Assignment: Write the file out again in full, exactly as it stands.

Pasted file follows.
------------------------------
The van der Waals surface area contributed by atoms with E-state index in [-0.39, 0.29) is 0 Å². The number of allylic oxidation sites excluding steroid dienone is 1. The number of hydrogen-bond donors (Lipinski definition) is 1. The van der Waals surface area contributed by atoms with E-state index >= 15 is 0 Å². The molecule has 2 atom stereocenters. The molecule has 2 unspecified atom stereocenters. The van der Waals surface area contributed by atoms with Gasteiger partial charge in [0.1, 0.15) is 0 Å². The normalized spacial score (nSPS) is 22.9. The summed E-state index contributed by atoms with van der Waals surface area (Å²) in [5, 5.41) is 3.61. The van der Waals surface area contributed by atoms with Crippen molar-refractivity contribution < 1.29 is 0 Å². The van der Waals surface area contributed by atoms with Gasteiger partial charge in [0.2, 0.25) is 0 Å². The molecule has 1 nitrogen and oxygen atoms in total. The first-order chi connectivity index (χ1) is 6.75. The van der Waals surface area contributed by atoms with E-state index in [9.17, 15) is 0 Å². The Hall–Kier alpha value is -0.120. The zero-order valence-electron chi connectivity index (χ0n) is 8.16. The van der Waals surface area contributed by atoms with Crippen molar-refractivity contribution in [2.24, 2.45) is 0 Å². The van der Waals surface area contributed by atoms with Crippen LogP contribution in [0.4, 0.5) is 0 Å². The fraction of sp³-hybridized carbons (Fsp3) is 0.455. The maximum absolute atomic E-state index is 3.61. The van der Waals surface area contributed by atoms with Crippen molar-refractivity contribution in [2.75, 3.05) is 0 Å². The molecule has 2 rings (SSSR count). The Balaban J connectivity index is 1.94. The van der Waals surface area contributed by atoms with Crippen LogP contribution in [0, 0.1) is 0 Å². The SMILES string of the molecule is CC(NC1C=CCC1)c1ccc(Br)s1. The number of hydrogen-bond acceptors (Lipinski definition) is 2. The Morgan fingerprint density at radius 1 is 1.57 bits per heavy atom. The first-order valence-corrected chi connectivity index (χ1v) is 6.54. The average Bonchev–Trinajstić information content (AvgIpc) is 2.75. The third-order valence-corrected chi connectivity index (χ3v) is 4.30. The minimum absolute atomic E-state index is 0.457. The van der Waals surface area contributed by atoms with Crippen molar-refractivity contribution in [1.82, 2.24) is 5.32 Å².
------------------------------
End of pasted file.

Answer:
The van der Waals surface area contributed by atoms with E-state index in [-0.39, 0.29) is 0 Å². The number of allylic oxidation sites excluding steroid dienone is 1. The number of hydrogen-bond donors (Lipinski definition) is 1. The van der Waals surface area contributed by atoms with E-state index >= 15 is 0 Å². The molecule has 2 atom stereocenters. The molecule has 2 unspecified atom stereocenters. The van der Waals surface area contributed by atoms with Gasteiger partial charge in [0.1, 0.15) is 0 Å². The normalized spacial score (nSPS) is 22.9. The summed E-state index contributed by atoms with van der Waals surface area (Å²) in [5, 5.41) is 3.61. The van der Waals surface area contributed by atoms with Crippen molar-refractivity contribution < 1.29 is 0 Å². The van der Waals surface area contributed by atoms with Gasteiger partial charge in [0.2, 0.25) is 0 Å². The molecule has 1 nitrogen and oxygen atoms in total. The first-order chi connectivity index (χ1) is 6.75. The van der Waals surface area contributed by atoms with E-state index in [9.17, 15) is 0 Å². The Hall–Kier alpha value is -0.120. The zero-order valence-electron chi connectivity index (χ0n) is 8.16. The van der Waals surface area contributed by atoms with Crippen molar-refractivity contribution in [2.24, 2.45) is 0 Å². The van der Waals surface area contributed by atoms with Crippen LogP contribution in [0.4, 0.5) is 0 Å². The fraction of sp³-hybridized carbons (Fsp3) is 0.455. The maximum absolute atomic E-state index is 3.61. The van der Waals surface area contributed by atoms with Crippen molar-refractivity contribution in [2.75, 3.05) is 0 Å². The molecule has 2 rings (SSSR count). The Balaban J connectivity index is 1.94. The van der Waals surface area contributed by atoms with Crippen LogP contribution in [0, 0.1) is 0 Å². The SMILES string of the molecule is CC(NC1C=CCC1)c1ccc(Br)s1. The number of hydrogen-bond acceptors (Lipinski definition) is 2. The Morgan fingerprint density at radius 1 is 1.57 bits per heavy atom. The first-order valence-corrected chi connectivity index (χ1v) is 6.54. The average Bonchev–Trinajstić information content (AvgIpc) is 2.75. The third-order valence-corrected chi connectivity index (χ3v) is 4.30. The minimum absolute atomic E-state index is 0.457. The van der Waals surface area contributed by atoms with Crippen molar-refractivity contribution in [1.82, 2.24) is 5.32 Å².